Now that you’ve mastered the fluency practice portion of Eureka lessons, we’ll talk about one of the next major components of the lesson - the Application Problem.
Eureka employs a 3 part strategy to solve word problems which students will use on the application problems. The 3 part strategy is Read, Draw, Write - or RDW.
If you are using the student workbooks from Eureka, then the application problem is found in the Learn workbook and includes a space for working each of the 3 steps. If you are not using the physical books, then the application problem will need to be read aloud or displayed on your projector. Students may need to be reminded of the steps to solve, and can use whiteboards or a math journal to show their work. I always include all the application problems in my math lesson PowerPoint presentations so that I don't forget to address them (see slide below for a fourth grade example). My school didn't order workbooks, leaving us to make our own copies. I figured if I was going to make my own copies, I should have exactly what I needed to help my students meet as many learning goals as possible. Therefore, I created my own Application Problem workbooks to solve a few issues I was having in my own classroom.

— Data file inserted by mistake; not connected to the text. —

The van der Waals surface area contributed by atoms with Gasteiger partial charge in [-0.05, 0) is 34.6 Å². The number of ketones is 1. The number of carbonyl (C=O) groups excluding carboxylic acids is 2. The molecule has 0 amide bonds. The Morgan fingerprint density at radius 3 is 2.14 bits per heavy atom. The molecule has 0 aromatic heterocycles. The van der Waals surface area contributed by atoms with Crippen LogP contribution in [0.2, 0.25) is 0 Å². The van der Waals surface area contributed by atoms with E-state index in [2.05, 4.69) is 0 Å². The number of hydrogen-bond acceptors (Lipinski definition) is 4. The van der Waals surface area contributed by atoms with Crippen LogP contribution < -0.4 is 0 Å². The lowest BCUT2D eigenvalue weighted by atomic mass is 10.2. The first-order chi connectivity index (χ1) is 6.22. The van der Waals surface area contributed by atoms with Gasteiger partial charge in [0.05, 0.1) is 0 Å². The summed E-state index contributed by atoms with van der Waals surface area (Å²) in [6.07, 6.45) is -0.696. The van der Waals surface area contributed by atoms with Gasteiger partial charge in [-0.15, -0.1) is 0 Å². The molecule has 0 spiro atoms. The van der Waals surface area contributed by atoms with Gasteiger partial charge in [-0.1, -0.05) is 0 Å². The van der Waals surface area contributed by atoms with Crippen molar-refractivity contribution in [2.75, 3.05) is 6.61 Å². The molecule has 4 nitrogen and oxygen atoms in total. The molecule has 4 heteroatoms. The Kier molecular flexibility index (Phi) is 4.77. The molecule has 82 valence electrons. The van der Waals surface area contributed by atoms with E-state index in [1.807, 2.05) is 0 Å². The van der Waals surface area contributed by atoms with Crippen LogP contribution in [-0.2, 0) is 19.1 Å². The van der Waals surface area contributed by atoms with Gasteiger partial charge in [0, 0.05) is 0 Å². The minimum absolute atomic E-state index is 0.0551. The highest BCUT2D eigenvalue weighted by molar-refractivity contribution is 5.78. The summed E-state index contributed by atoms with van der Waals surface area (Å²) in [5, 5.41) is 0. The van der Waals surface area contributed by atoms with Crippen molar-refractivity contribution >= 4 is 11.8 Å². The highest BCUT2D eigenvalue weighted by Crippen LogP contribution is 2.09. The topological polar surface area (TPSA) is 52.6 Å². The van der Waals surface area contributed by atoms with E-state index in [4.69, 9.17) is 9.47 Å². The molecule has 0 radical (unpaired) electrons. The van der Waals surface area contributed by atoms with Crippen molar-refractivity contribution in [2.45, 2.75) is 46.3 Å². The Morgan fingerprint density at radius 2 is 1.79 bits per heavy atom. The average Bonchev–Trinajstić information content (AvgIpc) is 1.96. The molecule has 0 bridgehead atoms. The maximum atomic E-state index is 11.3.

...they were BOTH writing in complete sentences AND practicing their penmanship! If you think these Application Problem Workbooks would help in your classroom, I have them for sale in my TpT Store.
When teaching the application problem, allow a few minutes for students to solve independently, then go over the problem together so students can check their work. I recommend showing them different strategies for solving when applicable so students can see how different methods work. If you are short on time, consider moving the Application Problem to your morning work time or insert it at some other point during the day but try not to skip it. The application problem is important because it provides daily practice with word problems. It also gives students a chance to apply the skills and strategies they have previously learned and encourages them to make connections to the new content they are about to learn. Next time, we'll dive into the meat and potatoes of the Eureka Math/Engage NY Math lessons - the Concept Development.
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